August 26, 2015
Your Product Deserves To Be Special (Part 1): It’s All About The Brand
By Lynn Ullman
It used to be that a product living on a supermarket shelf was special. A box of Tide or Wheaties could be an individual, widely recognized for its cleaning power or nutrition. There may have been a few competitors lurking in the aisle, but most of them were clearly differentiated by price, form or features.
That delightful box of cereal could shine even more because it was supported by advertising–lots of it! Advertising that was actually seen, repeatedly, by the right people (moms!). The package only had to be functional; the graphics did little but announce the brand name and identify the contents.
We all know the game has changed for consumer products and the packages they wear. Long before digital platforms were a twinkle in Silicon Valley’s eye, spending on advertising was in decline for most CPG categories. After all, when was the last time you saw a commercial for oven cleaner or cake mix?
Competition for market share and shelf space has exploded. Supermarkets now carry more than 40,000 individual products. It’s hard to get much attention when you’re in a class of 40,000 other kids.
The competition to earn consumer consideration is worse than vying for admission at an Ivy League school. Yet, there are still two very powerful tools a product can wield–branding and packaging. In this post, we’ll look at how branding can lead to sales, even on the battlefield of the grocery shelf.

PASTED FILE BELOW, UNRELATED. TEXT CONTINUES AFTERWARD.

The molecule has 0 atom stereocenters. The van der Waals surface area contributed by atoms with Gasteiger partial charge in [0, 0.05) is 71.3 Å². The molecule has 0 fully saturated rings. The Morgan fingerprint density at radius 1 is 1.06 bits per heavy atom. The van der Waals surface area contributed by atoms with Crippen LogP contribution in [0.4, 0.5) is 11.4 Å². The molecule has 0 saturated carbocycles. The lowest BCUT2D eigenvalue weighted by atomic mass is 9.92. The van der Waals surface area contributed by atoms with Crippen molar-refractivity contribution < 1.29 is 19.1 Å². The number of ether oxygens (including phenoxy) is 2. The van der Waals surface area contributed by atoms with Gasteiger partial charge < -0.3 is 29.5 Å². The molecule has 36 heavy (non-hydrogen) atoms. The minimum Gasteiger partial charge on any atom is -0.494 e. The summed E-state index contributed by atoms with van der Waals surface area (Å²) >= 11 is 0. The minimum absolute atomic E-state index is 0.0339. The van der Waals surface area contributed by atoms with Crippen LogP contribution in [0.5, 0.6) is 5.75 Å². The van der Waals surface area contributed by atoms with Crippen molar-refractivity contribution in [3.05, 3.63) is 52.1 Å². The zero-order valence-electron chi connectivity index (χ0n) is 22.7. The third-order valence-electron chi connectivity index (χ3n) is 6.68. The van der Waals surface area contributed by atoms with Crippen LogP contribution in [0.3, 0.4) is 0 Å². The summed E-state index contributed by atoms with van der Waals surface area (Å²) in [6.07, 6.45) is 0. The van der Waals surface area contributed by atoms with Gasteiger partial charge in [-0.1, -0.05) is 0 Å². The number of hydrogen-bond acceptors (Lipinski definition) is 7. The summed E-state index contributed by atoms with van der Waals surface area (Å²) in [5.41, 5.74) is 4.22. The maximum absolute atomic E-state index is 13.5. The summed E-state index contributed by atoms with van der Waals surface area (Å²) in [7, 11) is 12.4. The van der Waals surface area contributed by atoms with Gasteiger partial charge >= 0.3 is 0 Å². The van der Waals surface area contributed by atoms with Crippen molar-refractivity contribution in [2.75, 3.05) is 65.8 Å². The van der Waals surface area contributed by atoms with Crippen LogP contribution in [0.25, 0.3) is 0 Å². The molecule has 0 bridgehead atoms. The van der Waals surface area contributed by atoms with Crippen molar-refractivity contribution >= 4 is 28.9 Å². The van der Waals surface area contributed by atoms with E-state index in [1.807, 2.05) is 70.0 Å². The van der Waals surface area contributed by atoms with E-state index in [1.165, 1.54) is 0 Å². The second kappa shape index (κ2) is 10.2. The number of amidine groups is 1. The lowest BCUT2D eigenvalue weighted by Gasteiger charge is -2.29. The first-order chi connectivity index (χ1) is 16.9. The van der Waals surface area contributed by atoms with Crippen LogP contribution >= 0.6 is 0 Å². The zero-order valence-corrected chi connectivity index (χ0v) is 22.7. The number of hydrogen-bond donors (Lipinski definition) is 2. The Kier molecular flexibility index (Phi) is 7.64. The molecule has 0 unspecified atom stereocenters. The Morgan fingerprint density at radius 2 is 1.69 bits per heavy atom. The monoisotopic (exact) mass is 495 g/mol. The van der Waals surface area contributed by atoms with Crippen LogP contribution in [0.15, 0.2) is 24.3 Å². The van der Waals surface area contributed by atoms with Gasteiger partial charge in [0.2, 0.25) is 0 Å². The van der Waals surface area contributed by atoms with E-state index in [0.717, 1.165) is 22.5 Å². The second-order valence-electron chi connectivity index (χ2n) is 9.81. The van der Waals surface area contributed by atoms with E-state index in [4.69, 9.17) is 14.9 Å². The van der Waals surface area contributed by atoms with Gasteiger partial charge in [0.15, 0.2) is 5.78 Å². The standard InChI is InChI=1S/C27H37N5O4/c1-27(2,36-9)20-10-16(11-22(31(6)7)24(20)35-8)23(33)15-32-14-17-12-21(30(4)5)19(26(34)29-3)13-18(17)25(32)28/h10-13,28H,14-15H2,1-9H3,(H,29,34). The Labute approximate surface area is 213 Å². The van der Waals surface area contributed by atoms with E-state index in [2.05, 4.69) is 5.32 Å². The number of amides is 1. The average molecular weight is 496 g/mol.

Consumers choose a category based on need. But they choose a brand based on emotional affinity. Relevancy is the number one currency for a brand, and it lives in that perfect sweet spot between efficacy and affirmation.
Pepsi will always beat Coke in blind taste tests. Yet, year after year, Coke beats Pepsi in both sales and profits. And any as marketing student can tell you, it’s because Coca-Cola means happiness. Coke is not the best tasting soda in the world, but it is listed as the fourth most powerful brand in the world. Though they don’t hurt, big media budgets or celebrity endorsements alone do not make a powerful brand. Relevancy and authenticity must be at the reactor core of the brand message.
Building a relevant brand starts with both a clear understanding of the marketplace and the psycho-social needs of the target audience. At UPBrand, we rely on a process that includes a variety of research methods and competitive audits to establish how a brand should live within the category, and what claims should be made. Stakeholder interviews and qualitative research serve as a starting point for understanding how a brand should feel to consumers.
We also believe that nothing really matters unless the message is authentic, and consistently delivered. Communicating the essence of a product and the values it represents play an important part in crafting a brand’s position in the marketplace. Then of course, it must be delivered consistently both visually and in narrative, across all channels of communications including the all-important package.
Once you have established the brand, given it an authentic voice, and backed it up with a product that works, it’s time to dress that product before it makes its grocery aisle debut. And that’s where packaging design comes in, a subject for the next blog.